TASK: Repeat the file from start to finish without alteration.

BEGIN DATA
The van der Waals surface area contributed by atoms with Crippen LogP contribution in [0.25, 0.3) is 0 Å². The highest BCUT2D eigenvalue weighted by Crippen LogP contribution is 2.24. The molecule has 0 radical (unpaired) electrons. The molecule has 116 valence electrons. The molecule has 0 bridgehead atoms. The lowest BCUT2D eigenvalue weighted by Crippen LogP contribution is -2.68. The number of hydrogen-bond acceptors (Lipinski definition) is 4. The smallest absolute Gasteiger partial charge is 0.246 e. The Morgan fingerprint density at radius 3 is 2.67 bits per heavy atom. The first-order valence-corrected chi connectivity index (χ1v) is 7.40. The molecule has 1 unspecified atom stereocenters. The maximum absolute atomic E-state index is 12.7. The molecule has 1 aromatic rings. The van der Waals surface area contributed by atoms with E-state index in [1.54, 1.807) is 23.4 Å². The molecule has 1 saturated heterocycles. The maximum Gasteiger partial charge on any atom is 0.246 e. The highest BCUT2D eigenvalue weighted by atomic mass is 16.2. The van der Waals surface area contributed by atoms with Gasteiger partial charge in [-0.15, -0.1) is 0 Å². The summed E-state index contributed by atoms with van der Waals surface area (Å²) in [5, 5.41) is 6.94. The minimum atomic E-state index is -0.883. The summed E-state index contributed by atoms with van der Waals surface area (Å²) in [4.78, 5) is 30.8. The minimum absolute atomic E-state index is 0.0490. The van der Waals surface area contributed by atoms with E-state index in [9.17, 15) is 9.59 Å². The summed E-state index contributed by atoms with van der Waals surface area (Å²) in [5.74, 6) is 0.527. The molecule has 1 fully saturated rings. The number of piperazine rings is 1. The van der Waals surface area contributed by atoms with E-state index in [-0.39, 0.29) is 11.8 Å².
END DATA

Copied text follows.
The van der Waals surface area contributed by atoms with Crippen LogP contribution in [0.25, 0.3) is 0 Å². The highest BCUT2D eigenvalue weighted by Crippen LogP contribution is 2.24. The molecule has 0 radical (unpaired) electrons. The molecule has 116 valence electrons. The molecule has 0 bridgehead atoms. The lowest BCUT2D eigenvalue weighted by Crippen LogP contribution is -2.68. The number of hydrogen-bond acceptors (Lipinski definition) is 4. The smallest absolute Gasteiger partial charge is 0.246 e. The Morgan fingerprint density at radius 3 is 2.67 bits per heavy atom. The first-order valence-corrected chi connectivity index (χ1v) is 7.40. The molecule has 1 unspecified atom stereocenters. The maximum absolute atomic E-state index is 12.7. The molecule has 1 aromatic rings. The van der Waals surface area contributed by atoms with E-state index in [1.54, 1.807) is 23.4 Å². The molecule has 1 saturated heterocycles. The maximum Gasteiger partial charge on any atom is 0.246 e. The highest BCUT2D eigenvalue weighted by atomic mass is 16.2. The van der Waals surface area contributed by atoms with Gasteiger partial charge in [-0.15, -0.1) is 0 Å². The summed E-state index contributed by atoms with van der Waals surface area (Å²) in [5, 5.41) is 6.94. The minimum atomic E-state index is -0.883. The summed E-state index contributed by atoms with van der Waals surface area (Å²) in [4.78, 5) is 30.8. The minimum absolute atomic E-state index is 0.0490. The van der Waals surface area contributed by atoms with E-state index in [9.17, 15) is 9.59 Å². The summed E-state index contributed by atoms with van der Waals surface area (Å²) in [5.74, 6) is 0.527. The molecule has 1 fully saturated rings. The number of piperazine rings is 1. The van der Waals surface area contributed by atoms with E-state index in [-0.39, 0.29) is 11.8 Å².